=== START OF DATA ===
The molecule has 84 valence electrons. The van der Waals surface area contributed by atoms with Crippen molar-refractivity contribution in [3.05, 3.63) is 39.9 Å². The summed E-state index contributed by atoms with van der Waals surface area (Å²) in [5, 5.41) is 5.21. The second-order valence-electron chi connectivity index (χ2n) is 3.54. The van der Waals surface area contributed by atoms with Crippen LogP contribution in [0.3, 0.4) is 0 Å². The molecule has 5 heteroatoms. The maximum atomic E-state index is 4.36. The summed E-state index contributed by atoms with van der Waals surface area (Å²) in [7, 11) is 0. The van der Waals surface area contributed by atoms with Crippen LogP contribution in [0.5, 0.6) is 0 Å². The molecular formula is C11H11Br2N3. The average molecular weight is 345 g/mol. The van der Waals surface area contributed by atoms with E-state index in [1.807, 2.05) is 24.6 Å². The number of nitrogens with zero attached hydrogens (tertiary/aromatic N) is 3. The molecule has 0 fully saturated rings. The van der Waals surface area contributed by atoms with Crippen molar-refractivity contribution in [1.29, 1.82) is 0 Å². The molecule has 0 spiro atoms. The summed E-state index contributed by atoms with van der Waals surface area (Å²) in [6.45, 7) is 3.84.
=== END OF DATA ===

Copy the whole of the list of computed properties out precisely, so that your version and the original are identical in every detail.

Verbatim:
The molecule has 84 valence electrons. The van der Waals surface area contributed by atoms with Crippen molar-refractivity contribution in [3.05, 3.63) is 39.9 Å². The summed E-state index contributed by atoms with van der Waals surface area (Å²) in [5, 5.41) is 5.21. The second-order valence-electron chi connectivity index (χ2n) is 3.54. The van der Waals surface area contributed by atoms with Crippen LogP contribution in [0.3, 0.4) is 0 Å². The molecule has 5 heteroatoms. The maximum atomic E-state index is 4.36. The summed E-state index contributed by atoms with van der Waals surface area (Å²) in [7, 11) is 0. The van der Waals surface area contributed by atoms with Crippen LogP contribution in [0.5, 0.6) is 0 Å². The molecular formula is C11H11Br2N3. The average molecular weight is 345 g/mol. The van der Waals surface area contributed by atoms with E-state index in [1.807, 2.05) is 24.6 Å². The number of nitrogens with zero attached hydrogens (tertiary/aromatic N) is 3. The molecule has 0 fully saturated rings. The van der Waals surface area contributed by atoms with Crippen molar-refractivity contribution in [1.29, 1.82) is 0 Å². The molecule has 0 spiro atoms. The summed E-state index contributed by atoms with van der Waals surface area (Å²) in [6.45, 7) is 3.84.